not bear good fruit is cut down and thrown into the fire.
"I baptize you with water for repentance, but he who is coming
after me is mightier than I, whose sandals I am not worthy to
carry. He will baptize you with the Holy Spirit and fire. His
winnowing fork is in his hand, and he will clear his threshing
floor and gather his wheat into the barn, but the chaff he will
burn with unquenchable fire."
Then Jesus came from Galilee to the Jordan to John, to be baptized by
him. John would have prevented him, saying, "I need to be
baptized by you, and do you come to me?" But Jesus answered him,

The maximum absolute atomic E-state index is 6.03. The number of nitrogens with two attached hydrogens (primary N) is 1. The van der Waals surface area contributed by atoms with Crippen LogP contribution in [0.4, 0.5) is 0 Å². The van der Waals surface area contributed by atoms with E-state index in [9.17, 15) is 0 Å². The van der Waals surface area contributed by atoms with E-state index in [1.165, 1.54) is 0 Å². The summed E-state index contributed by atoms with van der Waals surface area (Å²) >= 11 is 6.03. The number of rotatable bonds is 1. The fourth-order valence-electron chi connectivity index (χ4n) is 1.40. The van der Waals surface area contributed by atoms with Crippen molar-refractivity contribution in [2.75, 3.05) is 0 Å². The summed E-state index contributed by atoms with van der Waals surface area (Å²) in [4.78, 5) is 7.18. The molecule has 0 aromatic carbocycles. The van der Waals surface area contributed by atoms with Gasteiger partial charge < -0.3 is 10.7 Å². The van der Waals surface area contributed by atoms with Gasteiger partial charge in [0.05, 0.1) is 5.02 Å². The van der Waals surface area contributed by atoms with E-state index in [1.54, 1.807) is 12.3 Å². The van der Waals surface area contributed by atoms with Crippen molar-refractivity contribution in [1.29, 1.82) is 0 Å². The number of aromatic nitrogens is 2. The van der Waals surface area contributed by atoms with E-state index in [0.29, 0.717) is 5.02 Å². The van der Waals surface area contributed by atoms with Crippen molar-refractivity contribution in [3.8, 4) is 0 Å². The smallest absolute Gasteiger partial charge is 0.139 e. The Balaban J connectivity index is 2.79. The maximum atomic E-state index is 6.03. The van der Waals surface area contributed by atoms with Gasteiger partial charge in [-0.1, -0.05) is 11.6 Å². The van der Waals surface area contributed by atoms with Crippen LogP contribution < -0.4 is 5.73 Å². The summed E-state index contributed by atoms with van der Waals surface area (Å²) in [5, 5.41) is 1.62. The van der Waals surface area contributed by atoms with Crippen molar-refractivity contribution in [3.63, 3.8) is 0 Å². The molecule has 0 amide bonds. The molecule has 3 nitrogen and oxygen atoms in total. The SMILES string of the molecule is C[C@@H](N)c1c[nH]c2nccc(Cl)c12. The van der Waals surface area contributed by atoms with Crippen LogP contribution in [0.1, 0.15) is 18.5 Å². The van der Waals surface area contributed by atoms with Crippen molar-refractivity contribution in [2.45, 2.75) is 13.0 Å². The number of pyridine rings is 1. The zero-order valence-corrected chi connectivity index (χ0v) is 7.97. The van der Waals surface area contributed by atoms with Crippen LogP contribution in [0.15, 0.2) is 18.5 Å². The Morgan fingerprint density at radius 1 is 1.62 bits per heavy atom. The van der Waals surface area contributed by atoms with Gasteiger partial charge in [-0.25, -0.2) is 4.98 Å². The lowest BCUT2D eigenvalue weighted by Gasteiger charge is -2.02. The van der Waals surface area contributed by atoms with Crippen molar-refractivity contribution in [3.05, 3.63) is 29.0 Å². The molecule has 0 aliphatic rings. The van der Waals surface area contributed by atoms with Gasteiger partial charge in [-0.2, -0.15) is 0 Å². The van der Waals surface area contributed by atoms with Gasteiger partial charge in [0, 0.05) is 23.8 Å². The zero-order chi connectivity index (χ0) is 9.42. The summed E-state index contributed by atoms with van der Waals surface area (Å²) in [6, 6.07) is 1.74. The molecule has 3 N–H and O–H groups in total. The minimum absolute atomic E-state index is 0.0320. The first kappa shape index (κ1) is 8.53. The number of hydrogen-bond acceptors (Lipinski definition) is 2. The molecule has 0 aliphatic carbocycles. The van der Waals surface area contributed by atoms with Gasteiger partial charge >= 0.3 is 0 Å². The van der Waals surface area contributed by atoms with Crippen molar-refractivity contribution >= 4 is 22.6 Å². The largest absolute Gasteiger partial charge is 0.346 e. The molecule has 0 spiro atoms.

"Let it be so now, for thus it is fitting for us to fulfill all
righteousness." Then he consented. And when Jesus was baptized,
immediately he went up from the water, and behold, the heavens
were opened to him, and he saw the Spirit of God descending like
a dove and coming to rest on him; and behold, a voice from
heaven said, "This is my beloved Son, with whom I am well
John questions Jesus (Matthew 11)
Now when John heard in prison about the deeds of the Christ, he sent
word by his disciples and said to him, "Are you the one who is
to come, or shall we look for another?" And Jesus answered them,
"Go and tell John what you hear and see: the blind receive their
sight and the lame walk, lepers are cleansed and the deaf hear,
and the dead are raised up, and the poor have good news preached
to them. And blessed is the one who is not offended by me."
As they went away, Jesus began to speak to the crowds concerning